Mr Brown has been described as a man of small stature, and slender frame, but of such active habits, that he easily accomplished what would have been a difficult task to ordinary men. He was singularly qualified for occupying a large field, and the Head of the Church gave him a large one to occupy. He went east, and preached at Auchnagat, Clola, and Peterhead ; north, and preached at Wbitehill

, Rosehearty, and at Mormon-hill; west, and preached at Huntly, Keith, and Grange ; south, and preached at Shiels and Aberdeen ;-—so that, like Samuel, wbile multitudes flocked to hear him at Shiloh, he also had set times and seasons for going round the country, and teaching the people. His diocese extended from the Dee to the Moray Frith, and, for a period of fourteen years, all the Seceders in that extensive field looked to him for supply of ordinances.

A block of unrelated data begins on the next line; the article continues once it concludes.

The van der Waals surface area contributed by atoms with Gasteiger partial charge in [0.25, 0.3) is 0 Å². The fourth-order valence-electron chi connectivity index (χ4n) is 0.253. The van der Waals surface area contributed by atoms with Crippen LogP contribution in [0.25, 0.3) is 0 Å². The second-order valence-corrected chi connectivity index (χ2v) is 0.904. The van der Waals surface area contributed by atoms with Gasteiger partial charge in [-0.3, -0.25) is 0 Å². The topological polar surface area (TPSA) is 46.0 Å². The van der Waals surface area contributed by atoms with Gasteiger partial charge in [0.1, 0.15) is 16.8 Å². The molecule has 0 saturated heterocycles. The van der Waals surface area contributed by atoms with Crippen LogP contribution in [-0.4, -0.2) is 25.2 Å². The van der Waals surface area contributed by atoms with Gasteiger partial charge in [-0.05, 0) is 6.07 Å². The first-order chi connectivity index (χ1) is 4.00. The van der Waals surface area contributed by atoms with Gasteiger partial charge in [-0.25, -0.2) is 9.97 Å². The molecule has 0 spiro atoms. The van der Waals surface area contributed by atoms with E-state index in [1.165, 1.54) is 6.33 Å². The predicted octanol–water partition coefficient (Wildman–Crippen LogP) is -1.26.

As a preacher, Mr Brown had few equals among his co-temporaries. He was a scholar deeply learned in the things of Christ; and to a solemn and impressive manner, he had the happy faenlty of presenting divine truth to the minds of his hearers in the most simple and affecting language, which at once convinced the understanding and touched the heart. “The great theme of his preaching," writes one, “was the love of Christ, or the cross; and his great object was to bring Christ and sinners together, that the sinner, feeling his own poverty, might be enriched from the fulness of Christ. He was a Marrowman,' mighty in word and doctrine, and, at the same time, an affectionate, subduing, softening preacher. He felt for bis hearers. He wept so often when he preached, that lie was called by some the weeping minister.' I often wondered, when a boy, at what I witnessed at Craigdam : the minister in tears, and his audience in tears. Pure sympathy with my pious mother made me often weep too. On such occasions, Mr Brown would employ such persuasive appeals as,